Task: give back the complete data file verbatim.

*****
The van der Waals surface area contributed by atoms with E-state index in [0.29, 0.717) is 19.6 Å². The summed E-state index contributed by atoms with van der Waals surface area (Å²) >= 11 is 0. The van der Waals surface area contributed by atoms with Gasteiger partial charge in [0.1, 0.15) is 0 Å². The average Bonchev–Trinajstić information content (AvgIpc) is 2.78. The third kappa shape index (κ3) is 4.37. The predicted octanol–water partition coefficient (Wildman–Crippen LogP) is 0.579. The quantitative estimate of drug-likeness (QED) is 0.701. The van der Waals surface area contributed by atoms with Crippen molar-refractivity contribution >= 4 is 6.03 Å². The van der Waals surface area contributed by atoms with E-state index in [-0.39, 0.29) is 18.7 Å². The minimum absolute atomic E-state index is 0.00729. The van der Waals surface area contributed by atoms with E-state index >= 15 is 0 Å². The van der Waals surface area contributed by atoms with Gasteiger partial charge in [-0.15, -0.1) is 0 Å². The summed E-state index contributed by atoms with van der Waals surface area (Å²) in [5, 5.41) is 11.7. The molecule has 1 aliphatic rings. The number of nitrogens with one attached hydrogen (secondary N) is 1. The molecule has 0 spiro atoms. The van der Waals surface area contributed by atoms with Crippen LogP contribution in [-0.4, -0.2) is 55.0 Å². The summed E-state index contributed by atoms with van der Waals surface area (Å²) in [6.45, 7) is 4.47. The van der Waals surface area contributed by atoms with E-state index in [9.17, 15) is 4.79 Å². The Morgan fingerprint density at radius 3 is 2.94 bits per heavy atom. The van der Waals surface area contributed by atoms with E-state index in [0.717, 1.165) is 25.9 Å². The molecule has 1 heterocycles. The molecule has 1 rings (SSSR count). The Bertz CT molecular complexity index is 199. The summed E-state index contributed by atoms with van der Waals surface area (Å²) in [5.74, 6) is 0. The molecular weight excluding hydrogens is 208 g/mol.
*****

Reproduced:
The van der Waals surface area contributed by atoms with E-state index in [0.29, 0.717) is 19.6 Å². The summed E-state index contributed by atoms with van der Waals surface area (Å²) >= 11 is 0. The van der Waals surface area contributed by atoms with Gasteiger partial charge in [0.1, 0.15) is 0 Å². The average Bonchev–Trinajstić information content (AvgIpc) is 2.78. The third kappa shape index (κ3) is 4.37. The predicted octanol–water partition coefficient (Wildman–Crippen LogP) is 0.579. The quantitative estimate of drug-likeness (QED) is 0.701. The van der Waals surface area contributed by atoms with Crippen molar-refractivity contribution >= 4 is 6.03 Å². The van der Waals surface area contributed by atoms with E-state index in [-0.39, 0.29) is 18.7 Å². The minimum absolute atomic E-state index is 0.00729. The van der Waals surface area contributed by atoms with E-state index >= 15 is 0 Å². The van der Waals surface area contributed by atoms with Gasteiger partial charge in [-0.15, -0.1) is 0 Å². The summed E-state index contributed by atoms with van der Waals surface area (Å²) in [5, 5.41) is 11.7. The molecule has 1 aliphatic rings. The number of nitrogens with one attached hydrogen (secondary N) is 1. The molecule has 0 spiro atoms. The van der Waals surface area contributed by atoms with Crippen LogP contribution in [-0.4, -0.2) is 55.0 Å². The summed E-state index contributed by atoms with van der Waals surface area (Å²) in [6.45, 7) is 4.47. The van der Waals surface area contributed by atoms with E-state index in [9.17, 15) is 4.79 Å². The Morgan fingerprint density at radius 3 is 2.94 bits per heavy atom. The van der Waals surface area contributed by atoms with E-state index in [0.717, 1.165) is 25.9 Å². The molecule has 1 heterocycles. The molecule has 1 rings (SSSR count). The Bertz CT molecular complexity index is 199. The summed E-state index contributed by atoms with van der Waals surface area (Å²) in [5.74, 6) is 0. The molecular weight excluding hydrogens is 208 g/mol.